ur location, 1, rue Puits-Saint-Pierre, is at the heart of the old town of Geneva, near to the most important sights: the cathedral of Saint Pierre, the Town Hall, the Arsenal, the Dusquesne House, the Tavel House (now housing the museum of Old Geneva), the Barbier-Mueller Museum, the Museum of the Reformation and the Museum of Art and History.
he hotel is composed of four distinct buildings built onto the old chapter house wall by the 13 th Century Caralèses gate. Surveys of the cellars undertaken by Charles Bonnet, district archeologist, have revealed many signs characteristic of Medieval stonework. This 13 th century structure has been renovated on several occasions and for the most part, the present building dates from the 17 th century. On the revocation of the Edict of Nantes (1685), numerous Protestants took refuge in Geneva. To house them, many buildings were reconstructed with an extra floor; this may have been the case for 1, Puits-Saint-Pierre with its little windows under the eaves.
he current building belonged successively to the Counts and Bishops of Geneva (the oubliettes in the Café des Armures were used as cellars by Bishop Guillaume de Marcossay), to Joseph of Normandy (from a family of Geneva syndics, 1636) and, in part, to Pierre Lauger, baker, 1640. It was left to the family of Samuel Chouet de la Rive to reunite the various parts of the building and restyle the whole in an Italian-inspired design (17 th century).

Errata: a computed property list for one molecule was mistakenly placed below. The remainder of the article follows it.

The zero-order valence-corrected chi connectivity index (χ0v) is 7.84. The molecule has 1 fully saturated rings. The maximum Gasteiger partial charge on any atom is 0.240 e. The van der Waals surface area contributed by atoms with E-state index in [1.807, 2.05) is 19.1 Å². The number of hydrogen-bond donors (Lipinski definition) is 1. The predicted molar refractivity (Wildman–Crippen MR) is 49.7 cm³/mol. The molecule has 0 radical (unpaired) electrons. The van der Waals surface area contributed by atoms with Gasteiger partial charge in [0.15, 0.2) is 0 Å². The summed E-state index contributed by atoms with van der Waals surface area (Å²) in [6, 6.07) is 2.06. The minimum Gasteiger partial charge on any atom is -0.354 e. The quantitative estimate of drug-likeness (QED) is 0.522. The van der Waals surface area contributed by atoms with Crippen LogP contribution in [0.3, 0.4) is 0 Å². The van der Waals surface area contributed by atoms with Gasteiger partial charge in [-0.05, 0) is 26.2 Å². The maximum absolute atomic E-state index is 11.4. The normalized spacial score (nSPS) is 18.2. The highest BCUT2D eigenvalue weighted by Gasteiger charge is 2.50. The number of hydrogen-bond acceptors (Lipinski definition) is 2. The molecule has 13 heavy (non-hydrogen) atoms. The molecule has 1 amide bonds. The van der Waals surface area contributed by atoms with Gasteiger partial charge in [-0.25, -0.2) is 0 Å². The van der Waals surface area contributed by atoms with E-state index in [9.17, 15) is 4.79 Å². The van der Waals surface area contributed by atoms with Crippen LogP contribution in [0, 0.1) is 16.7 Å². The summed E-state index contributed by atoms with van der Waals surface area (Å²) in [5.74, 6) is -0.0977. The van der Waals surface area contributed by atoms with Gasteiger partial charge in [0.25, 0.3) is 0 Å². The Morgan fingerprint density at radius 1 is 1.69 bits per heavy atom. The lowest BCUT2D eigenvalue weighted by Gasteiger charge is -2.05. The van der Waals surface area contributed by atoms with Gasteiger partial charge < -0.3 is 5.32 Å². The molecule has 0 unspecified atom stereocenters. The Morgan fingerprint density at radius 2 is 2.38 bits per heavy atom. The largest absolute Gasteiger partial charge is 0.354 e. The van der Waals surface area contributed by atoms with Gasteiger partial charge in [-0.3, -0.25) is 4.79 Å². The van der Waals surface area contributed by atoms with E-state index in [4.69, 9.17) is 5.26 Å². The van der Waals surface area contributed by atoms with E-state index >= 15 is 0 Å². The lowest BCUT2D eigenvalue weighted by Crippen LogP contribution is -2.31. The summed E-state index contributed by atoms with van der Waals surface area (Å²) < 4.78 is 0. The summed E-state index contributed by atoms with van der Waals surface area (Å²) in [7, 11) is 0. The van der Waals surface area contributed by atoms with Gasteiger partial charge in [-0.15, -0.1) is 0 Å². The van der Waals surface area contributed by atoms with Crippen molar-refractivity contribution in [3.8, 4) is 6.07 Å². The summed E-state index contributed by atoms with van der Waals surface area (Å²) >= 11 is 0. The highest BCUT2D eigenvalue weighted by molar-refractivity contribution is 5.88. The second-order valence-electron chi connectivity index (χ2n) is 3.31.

he ownership of the Hotel Les Armures, Geneva, stayed with the family of Samuel Chouet for some time: Leonard Chouet, Councillor in 1683, who rose to Treasurer-General of the Republic, and Jean-Louis, his son, magistrate and author of the Wilmergen Journal of 1712 in which the Genevese distinguished themselves next to the Bernese. Later on, as in 1822, there were Prince Consorts Bertrand and Mallet, in 1863 Daniel Benjamin Roux, in 1895 their ladyships Mestrezat and de Mandrot, related by marriage to the Roux – then from the 20th century, through inheritance, the brothers of Madrot d’Echichens until 1977.
médée Granges was the tenant who restored Geneva’s oldest cafe before becoming the proprietor in 1977. From 1977, he began the process of transforming this old, ‘well-worn’ building into a luxury hotel.
As a result, the real beauty of the original decorative details – decorated ceilings and plasterwork, painted facades, frescos and chimney places, as well as numerous art treasures – can now be fully appreciated. The restoration work was undertaken by Anne-Marie Pellot and Claude Rossier, supervised by E. Nierle from the Commission des Monuments et des Sites, all overseen by the architect F Schenk, who carried out the general restoration of the hotel between April 1979 to September 1980. Ever since, gradual expansion and restoration have combined to turn Les Armures into a hotel of undisputed luxury, and its restaurant into a highly prized city venue.
he Hotel-Restaurant ‘Les Armures’ is now personally managed by the Borgeat-Granges family, and is ideally located for you to discover the hidden treasures of Geneva’s Old Town.